Zulum: I am not a politician, I became a governor by coincidence - By: . . | Dailytrust

Zulum: I am not a politician, I became a governor by coincidence

Governor Babagana Zulum of Borno State
Governor Babagana Zulum of Borno State

Professor Babagana Umara Zulum is the Governor of Borno State today. A quick search on his biography said he obtained a degree in Agriculture Engineering from the University of Maiduguri. In 1997, he proceeded for a master’s degree in Agriculture Engineering from the University of Ibadan. He obtained a doctorate degree in Soil and Water Engineering from the University of Maiduguri in 2009. In 2014, Babagana Umara Zulum was appointed a professor. 

So, by training, tutelage, and tutoring, Babagana Zulum is an engineer. But that is not why I like him, nor the main reason for this article. I like him for his boldness, frankness, and plainness of speech, regardless of the audience he is speaking to.

I had the privilege of attending the 19th Daily Trust Dialogue on Thursday, the theme of which was, 2023: The Politics, Economy, and Insecurity. And Professor Babagana Zulum was amongst those that graced the occasion. 

As usual, he made my day in his remarks, by doing justice to the topic of the day, through the disclosure of the nexus existing between politics, economy, and insecurity. Zulum said we must all look beyond party affiliations to address the rot in the system, which rotates around incompetence, ineptitude, and incapacity, including the incapacity to transmit education.

Without any fear of contradiction, and with zeal, energy, and enthusiasm, Zulum told the rich audience at the NAF Conference Centre, Abuja, amongst whom were former Head of state Gen. Abdulsalmi Abubakar, former Vice President Atiku Abubakar, and the Sultan of Sakkwato, Alhaji Sa’ad Abubakar III, that he is not a politician. He said and I quote,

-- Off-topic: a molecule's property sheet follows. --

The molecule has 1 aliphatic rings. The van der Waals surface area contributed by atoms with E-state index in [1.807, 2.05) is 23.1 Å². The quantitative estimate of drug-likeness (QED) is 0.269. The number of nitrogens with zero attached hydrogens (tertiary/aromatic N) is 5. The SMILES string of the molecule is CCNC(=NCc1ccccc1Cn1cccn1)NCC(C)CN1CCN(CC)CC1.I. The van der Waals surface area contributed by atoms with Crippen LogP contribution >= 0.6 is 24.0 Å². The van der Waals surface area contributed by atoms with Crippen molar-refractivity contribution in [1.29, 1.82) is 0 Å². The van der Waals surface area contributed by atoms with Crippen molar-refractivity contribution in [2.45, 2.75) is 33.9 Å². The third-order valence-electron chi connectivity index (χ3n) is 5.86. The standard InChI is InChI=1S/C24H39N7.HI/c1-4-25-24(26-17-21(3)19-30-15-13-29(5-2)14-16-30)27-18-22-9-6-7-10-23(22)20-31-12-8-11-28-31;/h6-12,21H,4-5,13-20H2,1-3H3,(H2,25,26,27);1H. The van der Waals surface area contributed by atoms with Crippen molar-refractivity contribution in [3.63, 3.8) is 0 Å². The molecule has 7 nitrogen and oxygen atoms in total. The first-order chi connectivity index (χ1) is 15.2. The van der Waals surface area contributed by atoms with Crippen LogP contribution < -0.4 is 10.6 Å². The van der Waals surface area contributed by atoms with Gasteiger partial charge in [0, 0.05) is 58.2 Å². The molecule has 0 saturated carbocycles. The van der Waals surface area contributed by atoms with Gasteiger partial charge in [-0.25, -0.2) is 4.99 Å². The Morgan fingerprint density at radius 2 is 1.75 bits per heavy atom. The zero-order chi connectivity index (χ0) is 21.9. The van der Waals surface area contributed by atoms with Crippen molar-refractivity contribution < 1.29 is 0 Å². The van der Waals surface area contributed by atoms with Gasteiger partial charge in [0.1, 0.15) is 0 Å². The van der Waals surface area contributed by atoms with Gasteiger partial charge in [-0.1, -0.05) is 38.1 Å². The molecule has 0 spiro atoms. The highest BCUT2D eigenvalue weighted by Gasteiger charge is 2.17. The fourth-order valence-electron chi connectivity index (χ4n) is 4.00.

“Although I am the governor of Borno state today, I became the governor by coincidence and not the maneuvering, polishing, or vanishing of politics in the pursuit of a career. As I stand before you, and as the year 2023 approaches, the challenge before us should not be who becomes elected as what, but who is qualified to be elected as what. I may be younger than most of the elected leaders in Nigeria today, but I am not aspiring to any position higher than I am today, except if it is destined by God. Unless and until we are ready to set aside differences and go for merit, we shall never get it right in our search for the right leaders”.

Zulum’s remarks paved way for the arrival of the first cheers at the dialogue, which would have continued non-stop had he not stopped, because he was in a hurry to catch up with another appointment elsewhere. But before he left, the professor put forward a query on the country’s political system, in which political powers are vested on individual people on the basis of party patronage and not competence, talent, effort, and achievement.

On the challenges bedevilling Nigeria today, Professor Zulum simply and summarily encapsulated the position of many people that spoke after his departure, a position that came in line with that of the Deputy Senate President, H.E. Senator Ovie Omo-Agege, who was in attendance by proxy, thus, “It is indeed not difficult to find a nexus between politics and economy, economy and security, and in fact among the three. There is a tendency for inappropriate politics to occasion an inappropriate economy. An economy that is not doing very well can occasion insecurity, just as the politics of exclusion in whatever manner, whether real or perceived, can also drive insecurity. Thank God the Buhari administration is tirelessly working towards lifting 100 million people out of poverty. As more people are lifted out of poverty, confidence will continue to be restored in the system, and so will fewer children and youth be available for recruitment by workers of evil”.  

In all, the general consensus of the dialogue was that Nigeria should eliminate dependency and encourage the public sector, which has a comprehensive role in improving the economy. 

A situation where state governors would be converging in Abuja to share billions of naira monthly is purely a practice of self-deceit. Through the provision of high-quality public services, corruption can be curtailed. Through decentralization, privatization, and proper taxation, the county can generate enough to cater for itself and others. 

And that is the way to go if we want to kill the menace of unemployment, underemployment, and by extension, the insincerity that is leading the country to insecurity.

The last speaker was Bankole Ojo, who got the mic after a protest, and his answer to the problem is the lack of patriotism on the part of all. Bankole said if everyone in the hall would express equal devotion and vigour in support of our country, the problem would simply perish.

Yes, the take-home from the dialogue is that 2023 is not an election year, but a turning point.

By Bala Ibrahim who writes from Abuja.

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